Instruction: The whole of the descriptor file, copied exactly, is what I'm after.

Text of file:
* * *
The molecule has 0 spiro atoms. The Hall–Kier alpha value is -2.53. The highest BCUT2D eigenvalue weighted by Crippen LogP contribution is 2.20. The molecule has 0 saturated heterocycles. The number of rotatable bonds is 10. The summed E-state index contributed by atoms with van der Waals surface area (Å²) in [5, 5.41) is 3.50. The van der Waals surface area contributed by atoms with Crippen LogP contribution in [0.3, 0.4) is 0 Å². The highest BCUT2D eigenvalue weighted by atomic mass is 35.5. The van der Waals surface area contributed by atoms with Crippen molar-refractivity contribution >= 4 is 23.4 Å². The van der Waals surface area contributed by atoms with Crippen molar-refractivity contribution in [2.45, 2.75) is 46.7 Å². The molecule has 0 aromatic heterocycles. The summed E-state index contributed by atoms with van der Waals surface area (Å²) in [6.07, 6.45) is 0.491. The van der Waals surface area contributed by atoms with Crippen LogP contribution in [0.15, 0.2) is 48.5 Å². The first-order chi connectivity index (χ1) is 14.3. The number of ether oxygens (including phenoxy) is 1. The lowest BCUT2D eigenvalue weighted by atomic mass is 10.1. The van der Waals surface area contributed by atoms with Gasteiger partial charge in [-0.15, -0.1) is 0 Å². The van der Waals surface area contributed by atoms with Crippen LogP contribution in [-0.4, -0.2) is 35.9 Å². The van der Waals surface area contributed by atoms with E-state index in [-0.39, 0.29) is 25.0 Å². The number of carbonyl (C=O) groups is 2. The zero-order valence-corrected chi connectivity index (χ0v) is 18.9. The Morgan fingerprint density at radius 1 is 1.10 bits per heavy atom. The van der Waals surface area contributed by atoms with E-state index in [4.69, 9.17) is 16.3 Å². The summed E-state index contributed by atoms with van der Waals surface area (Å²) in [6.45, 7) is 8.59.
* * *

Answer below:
The molecule has 0 spiro atoms. The Hall–Kier alpha value is -2.53. The highest BCUT2D eigenvalue weighted by Crippen LogP contribution is 2.20. The molecule has 0 saturated heterocycles. The number of rotatable bonds is 10. The summed E-state index contributed by atoms with van der Waals surface area (Å²) in [5, 5.41) is 3.50. The van der Waals surface area contributed by atoms with Crippen LogP contribution in [0.3, 0.4) is 0 Å². The highest BCUT2D eigenvalue weighted by atomic mass is 35.5. The van der Waals surface area contributed by atoms with Crippen molar-refractivity contribution >= 4 is 23.4 Å². The van der Waals surface area contributed by atoms with Crippen molar-refractivity contribution in [2.45, 2.75) is 46.7 Å². The molecule has 0 aromatic heterocycles. The summed E-state index contributed by atoms with van der Waals surface area (Å²) in [6.07, 6.45) is 0.491. The van der Waals surface area contributed by atoms with Crippen LogP contribution in [0.15, 0.2) is 48.5 Å². The first-order chi connectivity index (χ1) is 14.3. The number of ether oxygens (including phenoxy) is 1. The lowest BCUT2D eigenvalue weighted by atomic mass is 10.1. The van der Waals surface area contributed by atoms with Gasteiger partial charge in [-0.15, -0.1) is 0 Å². The van der Waals surface area contributed by atoms with Crippen LogP contribution in [-0.4, -0.2) is 35.9 Å². The van der Waals surface area contributed by atoms with E-state index in [-0.39, 0.29) is 25.0 Å². The number of carbonyl (C=O) groups is 2. The zero-order valence-corrected chi connectivity index (χ0v) is 18.9. The Morgan fingerprint density at radius 1 is 1.10 bits per heavy atom. The van der Waals surface area contributed by atoms with E-state index in [4.69, 9.17) is 16.3 Å². The summed E-state index contributed by atoms with van der Waals surface area (Å²) in [6.45, 7) is 8.59.